Paul Romer once said that "A crisis is a terrible thing to waste." A crisis, it is widely believed, gives you the chance to change long-entrenched institutions and make long-needed reforms. It's hard to read that quote without thinking the uncomfortable thought: Doesn't that mean that provoking, or at least allowing, a crisis is the best way to improve your institutions for the long-term?
This thought has been running through my head as I have interacted with three groups of people: 1) Southern European economists, 2) Western "Japan hands", and 3) American opponents of monetary and fiscal stabilization policy.
Regarding South European economists, my evidence is anecdotal, but every single Italian, Spanish, and Greek economist I've talked to has seemed very down on the notion of fiscal stimulus, and highly disdainful of Paul Krugman. Alberto Alesina seems to be an exemplar of their thinking. When discussing stimulus spending, they tend to predict that this spending will be captured by special interests and wasted. Monetary easing receives scarcely more respect. Inevitably, any discussion of the European crisis leads quickly to a discussion of broken institutions in the Southern European countries - poor tax collection systems, over-regulation, sclerotic labor markets, political corruption, and even a poor cultural work ethic.
Now, this could simply be selection bias; the U.S. is considered a bastion of laissez-faire, conservative macroeconomics, so it's possible that the conservative South Europeans are the ones who make it here. But interestingly, I see a very similar attitude among long-time Western observers of Japan (called "Japan hands"), who are mostly very skeptical of Abenomics, and very focused on structural issues. For example, here is Peter Drysdale:
The first two ‘arrows’ [in Abe's quiver] are crude Keynesianism and are controversial, not least because, if they work, they could bring unintended consequences for the currency and the Japanese government bond market...
The ‘third arrow’ of revitalisation is therefore critical for the success of all these measures. If there is no effective reform program for promoting private sector investment-led growth, the chances of a bond market collapse and a fiscal mess multiply dramatically...
A return to stable, relatively rapid growth, requires a more flexible and competitive Japanese economy. As Harner explains, ‘restrictions, anticompetitive and onerous laws and regulations, multi-tiered, bureaucratic interference and inflexibility, relatively high taxes — all these obstacles to free market exchange and competition have sapped profitability, international competitiveness, and growth from vast swaths of Japan’s economy’.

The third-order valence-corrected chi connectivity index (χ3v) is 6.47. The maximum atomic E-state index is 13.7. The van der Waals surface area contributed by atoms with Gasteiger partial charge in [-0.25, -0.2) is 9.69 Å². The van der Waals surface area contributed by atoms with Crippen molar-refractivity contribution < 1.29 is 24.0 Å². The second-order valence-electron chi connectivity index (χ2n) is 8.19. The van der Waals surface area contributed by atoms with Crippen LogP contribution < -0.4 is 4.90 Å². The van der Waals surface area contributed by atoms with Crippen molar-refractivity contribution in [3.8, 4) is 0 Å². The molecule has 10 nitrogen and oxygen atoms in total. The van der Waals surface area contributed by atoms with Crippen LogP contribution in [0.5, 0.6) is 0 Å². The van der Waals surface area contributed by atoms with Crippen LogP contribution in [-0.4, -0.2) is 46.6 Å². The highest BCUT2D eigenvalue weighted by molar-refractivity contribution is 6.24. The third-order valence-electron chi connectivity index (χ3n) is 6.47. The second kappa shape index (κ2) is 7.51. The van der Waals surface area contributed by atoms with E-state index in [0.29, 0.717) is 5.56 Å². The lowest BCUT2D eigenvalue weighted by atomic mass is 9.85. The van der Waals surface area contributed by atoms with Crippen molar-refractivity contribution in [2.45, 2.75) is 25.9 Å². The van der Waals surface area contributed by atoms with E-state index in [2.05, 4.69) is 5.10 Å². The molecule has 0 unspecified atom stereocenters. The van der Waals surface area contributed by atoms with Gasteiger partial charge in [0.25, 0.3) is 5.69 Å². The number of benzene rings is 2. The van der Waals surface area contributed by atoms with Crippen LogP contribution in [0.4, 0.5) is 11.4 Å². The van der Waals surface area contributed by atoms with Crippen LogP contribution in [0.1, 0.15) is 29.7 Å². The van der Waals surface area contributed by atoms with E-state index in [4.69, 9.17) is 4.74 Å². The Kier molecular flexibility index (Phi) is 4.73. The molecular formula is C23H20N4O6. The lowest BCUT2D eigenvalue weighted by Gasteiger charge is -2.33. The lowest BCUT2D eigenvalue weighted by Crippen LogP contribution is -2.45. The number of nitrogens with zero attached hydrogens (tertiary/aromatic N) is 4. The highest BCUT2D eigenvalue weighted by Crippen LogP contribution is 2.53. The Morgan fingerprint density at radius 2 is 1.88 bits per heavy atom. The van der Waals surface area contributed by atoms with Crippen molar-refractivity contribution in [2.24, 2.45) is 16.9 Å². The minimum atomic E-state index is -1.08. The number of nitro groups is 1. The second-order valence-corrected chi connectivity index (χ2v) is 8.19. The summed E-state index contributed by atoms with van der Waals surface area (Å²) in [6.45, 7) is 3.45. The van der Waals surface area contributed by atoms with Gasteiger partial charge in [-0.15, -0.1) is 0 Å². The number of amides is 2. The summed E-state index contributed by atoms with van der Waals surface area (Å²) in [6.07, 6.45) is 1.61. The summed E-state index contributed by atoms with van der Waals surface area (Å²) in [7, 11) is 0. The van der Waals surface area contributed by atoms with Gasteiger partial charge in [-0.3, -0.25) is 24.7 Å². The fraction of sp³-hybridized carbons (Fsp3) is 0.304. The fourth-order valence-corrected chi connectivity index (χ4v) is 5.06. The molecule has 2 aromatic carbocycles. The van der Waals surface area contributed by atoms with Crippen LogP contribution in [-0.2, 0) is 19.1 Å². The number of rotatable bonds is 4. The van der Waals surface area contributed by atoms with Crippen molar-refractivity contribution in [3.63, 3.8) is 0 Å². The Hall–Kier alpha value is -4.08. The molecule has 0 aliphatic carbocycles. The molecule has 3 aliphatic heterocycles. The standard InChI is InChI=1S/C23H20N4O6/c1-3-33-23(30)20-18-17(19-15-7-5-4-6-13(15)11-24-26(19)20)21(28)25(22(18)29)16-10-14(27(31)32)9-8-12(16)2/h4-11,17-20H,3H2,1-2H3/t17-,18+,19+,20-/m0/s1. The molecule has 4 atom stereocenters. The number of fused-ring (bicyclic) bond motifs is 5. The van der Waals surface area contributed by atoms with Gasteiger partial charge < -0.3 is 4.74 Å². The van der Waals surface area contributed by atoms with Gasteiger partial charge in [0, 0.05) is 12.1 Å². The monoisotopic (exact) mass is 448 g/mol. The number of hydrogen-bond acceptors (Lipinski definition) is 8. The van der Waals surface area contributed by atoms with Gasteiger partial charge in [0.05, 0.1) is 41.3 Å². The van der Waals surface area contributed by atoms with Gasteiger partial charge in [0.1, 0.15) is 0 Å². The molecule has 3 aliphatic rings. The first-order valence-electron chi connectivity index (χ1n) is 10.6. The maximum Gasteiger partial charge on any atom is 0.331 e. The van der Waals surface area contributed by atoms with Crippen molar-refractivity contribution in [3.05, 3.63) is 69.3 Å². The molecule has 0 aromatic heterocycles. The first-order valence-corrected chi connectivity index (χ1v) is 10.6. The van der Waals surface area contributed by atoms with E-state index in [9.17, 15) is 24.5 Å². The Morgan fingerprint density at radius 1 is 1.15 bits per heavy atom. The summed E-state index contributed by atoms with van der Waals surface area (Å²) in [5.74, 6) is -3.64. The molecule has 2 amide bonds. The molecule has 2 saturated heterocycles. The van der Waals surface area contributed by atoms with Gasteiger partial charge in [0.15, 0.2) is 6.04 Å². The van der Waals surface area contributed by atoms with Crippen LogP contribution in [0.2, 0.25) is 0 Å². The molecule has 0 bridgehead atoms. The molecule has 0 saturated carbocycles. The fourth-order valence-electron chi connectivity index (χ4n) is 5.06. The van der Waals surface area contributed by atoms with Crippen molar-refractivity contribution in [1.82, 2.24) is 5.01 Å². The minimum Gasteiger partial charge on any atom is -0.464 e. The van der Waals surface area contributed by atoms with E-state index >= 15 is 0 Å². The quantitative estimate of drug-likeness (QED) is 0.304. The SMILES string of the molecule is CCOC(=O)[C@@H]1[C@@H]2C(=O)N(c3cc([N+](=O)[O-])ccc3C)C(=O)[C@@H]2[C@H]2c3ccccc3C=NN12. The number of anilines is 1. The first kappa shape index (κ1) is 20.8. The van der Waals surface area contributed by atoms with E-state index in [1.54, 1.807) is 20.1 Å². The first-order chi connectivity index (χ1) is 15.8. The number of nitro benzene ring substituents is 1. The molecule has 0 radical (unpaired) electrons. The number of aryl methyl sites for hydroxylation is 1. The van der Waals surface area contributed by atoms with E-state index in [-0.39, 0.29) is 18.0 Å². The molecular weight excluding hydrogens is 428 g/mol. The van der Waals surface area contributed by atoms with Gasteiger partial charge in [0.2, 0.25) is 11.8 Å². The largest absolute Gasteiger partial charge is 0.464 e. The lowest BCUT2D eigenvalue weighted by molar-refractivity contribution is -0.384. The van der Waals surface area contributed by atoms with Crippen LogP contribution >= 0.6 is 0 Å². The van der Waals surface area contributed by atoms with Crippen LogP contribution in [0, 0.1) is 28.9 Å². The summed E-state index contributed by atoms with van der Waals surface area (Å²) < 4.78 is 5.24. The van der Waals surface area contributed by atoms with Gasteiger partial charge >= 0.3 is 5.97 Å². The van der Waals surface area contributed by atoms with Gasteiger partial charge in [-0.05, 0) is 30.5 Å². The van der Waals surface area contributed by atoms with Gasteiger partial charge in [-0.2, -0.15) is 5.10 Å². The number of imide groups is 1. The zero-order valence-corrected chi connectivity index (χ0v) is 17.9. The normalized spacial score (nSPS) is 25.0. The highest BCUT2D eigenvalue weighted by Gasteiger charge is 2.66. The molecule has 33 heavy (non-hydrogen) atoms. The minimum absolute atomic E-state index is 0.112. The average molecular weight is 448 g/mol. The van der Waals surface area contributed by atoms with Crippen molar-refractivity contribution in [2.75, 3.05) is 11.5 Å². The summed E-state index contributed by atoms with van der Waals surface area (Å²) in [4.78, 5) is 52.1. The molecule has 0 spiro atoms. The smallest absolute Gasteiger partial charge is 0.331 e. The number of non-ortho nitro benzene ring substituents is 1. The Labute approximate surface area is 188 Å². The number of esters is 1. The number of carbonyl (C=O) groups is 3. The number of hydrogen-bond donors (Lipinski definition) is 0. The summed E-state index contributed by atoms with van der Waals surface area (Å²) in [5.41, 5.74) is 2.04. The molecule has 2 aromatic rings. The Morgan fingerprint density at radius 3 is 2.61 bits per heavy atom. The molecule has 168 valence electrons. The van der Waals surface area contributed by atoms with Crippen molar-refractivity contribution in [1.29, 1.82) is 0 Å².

Without getting rid of these burdens, Japan is not going to be able to grow its way out of stagnation and the risks would then be for deepening of the crisis.As for American opponents of stabilization policy, these include John Cochrane, who pooh-poohs both fiscal and monetary stimulus, saying that we need to get rid of "sand in the gears" of our institutions in order to promote growth. They also include Tyler Cowen, who often disparages Keynesianism (though he sits on the fence in terms of monetary easing), and who often writes about the need to improve our political institutions.
What unites all these and other "austerians"? There are several possibilities. One is that austerity is a good idea, and that these smart people recognize that it is a good idea. Another is that these are political conservatives who are worried that countercyclical macroeconomic policy will redistribute income and regulatory privilege away from themselves or their favored social groups. A third is that the psychological impulse toward austerity - tighten your belt in bad times! - is simply very very strong among all humans. And a fourth possibility, favored by Paul Krugman, is the idea that austerity is perceived as morally virtuous.
I want to suggest a fifth possibility. I conjecture that "austerians" are concerned that anti-recessionary macro policy will allow a country to "muddle through" a crisis without improving its institutions. In other words, they fear that a successful stimulus would be wasting a good crisis.